Facebook is looking down the barrel of a future advertising crisis, so it’s trying to think up new ways to put “buy now” links in front of your peepers. The company’s top brass believe the answers will come from Instagram, Whatsapp, and video.

As ad blockers and sponsored content meltdowns rip first-generation web media companies apart, Facebook is trying to keep the ad money firehose open. Mark Zuckerberg and Facebook CFO David Wehner spoke to analysts today about the company’s plans.

First, you can expect to see more ads in the “visual” services owned by Facebook, including the photo and video-driven social network Instagram. Already, Instagram is injecting sponsored posts into people’s feeds. Currently they aren’t very obtrusive, but that may change, especially when Facebook starts to delve into ads for video.

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According to Zuckerberg, people on Facebook are watching 8 billion video clips per day. Now the company is trying to figure out a way to monetize those eyeballs. Unfortunately, that may turn out to be harder than they think, especially because Zuckerberg admitted that Facebook got that 8 billion number by counting a “view” when people watch a video for 3 seconds or more. Unless Facebook is trying to invent the blipvert, it may wind up being hard for advertisers to fit an ad into those 3 seconds.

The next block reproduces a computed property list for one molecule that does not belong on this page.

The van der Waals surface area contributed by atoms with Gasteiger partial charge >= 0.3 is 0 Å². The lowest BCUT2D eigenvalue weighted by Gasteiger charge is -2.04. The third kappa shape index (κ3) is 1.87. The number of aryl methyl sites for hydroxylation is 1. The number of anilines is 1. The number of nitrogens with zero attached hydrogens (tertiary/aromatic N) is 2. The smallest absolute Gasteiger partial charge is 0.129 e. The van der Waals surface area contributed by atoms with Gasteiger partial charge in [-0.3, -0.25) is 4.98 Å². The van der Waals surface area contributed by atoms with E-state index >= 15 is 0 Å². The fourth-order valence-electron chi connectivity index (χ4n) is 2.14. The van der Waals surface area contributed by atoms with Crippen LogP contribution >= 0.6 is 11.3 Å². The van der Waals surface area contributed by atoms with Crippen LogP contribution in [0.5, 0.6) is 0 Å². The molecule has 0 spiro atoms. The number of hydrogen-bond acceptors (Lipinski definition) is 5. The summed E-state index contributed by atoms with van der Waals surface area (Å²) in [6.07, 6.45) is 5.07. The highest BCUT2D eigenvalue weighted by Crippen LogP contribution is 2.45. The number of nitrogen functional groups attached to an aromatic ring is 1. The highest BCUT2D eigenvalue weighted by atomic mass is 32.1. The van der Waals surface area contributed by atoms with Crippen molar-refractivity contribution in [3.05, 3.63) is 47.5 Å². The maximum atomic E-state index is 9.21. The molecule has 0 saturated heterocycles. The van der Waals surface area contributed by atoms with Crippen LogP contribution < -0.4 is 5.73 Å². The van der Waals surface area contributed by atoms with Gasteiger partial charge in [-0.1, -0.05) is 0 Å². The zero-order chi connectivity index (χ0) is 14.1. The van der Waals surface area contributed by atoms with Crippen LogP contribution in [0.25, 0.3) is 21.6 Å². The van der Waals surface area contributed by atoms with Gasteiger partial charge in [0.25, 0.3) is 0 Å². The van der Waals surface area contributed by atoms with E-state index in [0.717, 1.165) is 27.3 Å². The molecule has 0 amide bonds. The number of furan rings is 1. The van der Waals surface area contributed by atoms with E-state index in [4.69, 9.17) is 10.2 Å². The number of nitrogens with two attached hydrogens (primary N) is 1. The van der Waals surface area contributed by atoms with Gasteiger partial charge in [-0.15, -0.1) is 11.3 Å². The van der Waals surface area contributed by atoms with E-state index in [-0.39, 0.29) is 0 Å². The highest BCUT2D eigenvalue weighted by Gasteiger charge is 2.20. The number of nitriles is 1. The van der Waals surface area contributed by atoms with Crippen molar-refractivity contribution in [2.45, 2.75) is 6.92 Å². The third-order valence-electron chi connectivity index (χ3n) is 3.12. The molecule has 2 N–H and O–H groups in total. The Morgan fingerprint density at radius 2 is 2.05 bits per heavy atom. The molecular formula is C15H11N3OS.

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Writing for the Associated Press, Brandon Bailey reports:

Facebook is also increasingly introducing new ways for its users to share and watch video on the social network, positioning itself against Google’s popular YouTube service ... Analysts say Facebook has huge, untapped potential in both video and its growing stable of apps and services, many of which operate separately from the main social network. That includes Instagram, the WhatsApp messaging app and Oculus VR, which makes virtual reality gear.

Basically, Facebook is doing what more traditional media companies like Vice Media and BuzzFeed are doing too: Putting all its faith in video ads, as banner ads and sponsored posts are tossed into the ashcan of internet history.

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The difference is that Facebook can add social media to the mix. Maybe they’ll inject ads right into the video that your best friend posted on Instagram. Or maybe they have something more innovative planned. Either way, you can expect more video ads to interrupt your important social media experience in the near future.


Contact the author at annalee@gizmodo.com.
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